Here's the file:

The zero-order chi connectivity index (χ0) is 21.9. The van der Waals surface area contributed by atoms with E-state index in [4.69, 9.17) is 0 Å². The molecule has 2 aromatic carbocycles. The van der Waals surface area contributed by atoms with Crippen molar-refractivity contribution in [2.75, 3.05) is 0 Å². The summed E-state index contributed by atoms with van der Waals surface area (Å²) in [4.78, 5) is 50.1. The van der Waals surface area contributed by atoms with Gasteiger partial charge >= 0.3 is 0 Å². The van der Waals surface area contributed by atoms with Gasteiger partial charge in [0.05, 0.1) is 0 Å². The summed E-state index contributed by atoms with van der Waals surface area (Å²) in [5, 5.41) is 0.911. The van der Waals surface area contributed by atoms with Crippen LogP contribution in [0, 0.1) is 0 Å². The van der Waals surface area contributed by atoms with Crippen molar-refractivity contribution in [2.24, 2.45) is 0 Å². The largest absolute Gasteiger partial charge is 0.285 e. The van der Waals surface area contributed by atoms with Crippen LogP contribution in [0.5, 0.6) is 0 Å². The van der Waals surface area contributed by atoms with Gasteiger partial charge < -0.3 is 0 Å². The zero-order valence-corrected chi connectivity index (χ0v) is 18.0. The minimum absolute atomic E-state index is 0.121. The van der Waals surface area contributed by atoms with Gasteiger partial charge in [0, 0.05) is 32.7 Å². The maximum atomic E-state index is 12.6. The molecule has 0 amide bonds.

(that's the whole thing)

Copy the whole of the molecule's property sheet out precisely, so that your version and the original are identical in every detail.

The zero-order chi connectivity index (χ0) is 21.9. The van der Waals surface area contributed by atoms with E-state index in [4.69, 9.17) is 0 Å². The molecule has 2 aromatic carbocycles. The van der Waals surface area contributed by atoms with Crippen molar-refractivity contribution in [2.75, 3.05) is 0 Å². The summed E-state index contributed by atoms with van der Waals surface area (Å²) in [4.78, 5) is 50.1. The van der Waals surface area contributed by atoms with Gasteiger partial charge >= 0.3 is 0 Å². The van der Waals surface area contributed by atoms with Gasteiger partial charge in [0.05, 0.1) is 0 Å². The summed E-state index contributed by atoms with van der Waals surface area (Å²) in [5, 5.41) is 0.911. The van der Waals surface area contributed by atoms with Crippen LogP contribution in [0, 0.1) is 0 Å². The van der Waals surface area contributed by atoms with Crippen molar-refractivity contribution in [2.24, 2.45) is 0 Å². The largest absolute Gasteiger partial charge is 0.285 e. The van der Waals surface area contributed by atoms with Crippen LogP contribution in [0.5, 0.6) is 0 Å². The van der Waals surface area contributed by atoms with Gasteiger partial charge < -0.3 is 0 Å². The zero-order valence-corrected chi connectivity index (χ0v) is 18.0. The minimum absolute atomic E-state index is 0.121. The van der Waals surface area contributed by atoms with Gasteiger partial charge in [0, 0.05) is 32.7 Å². The maximum atomic E-state index is 12.6. The molecule has 0 amide bonds.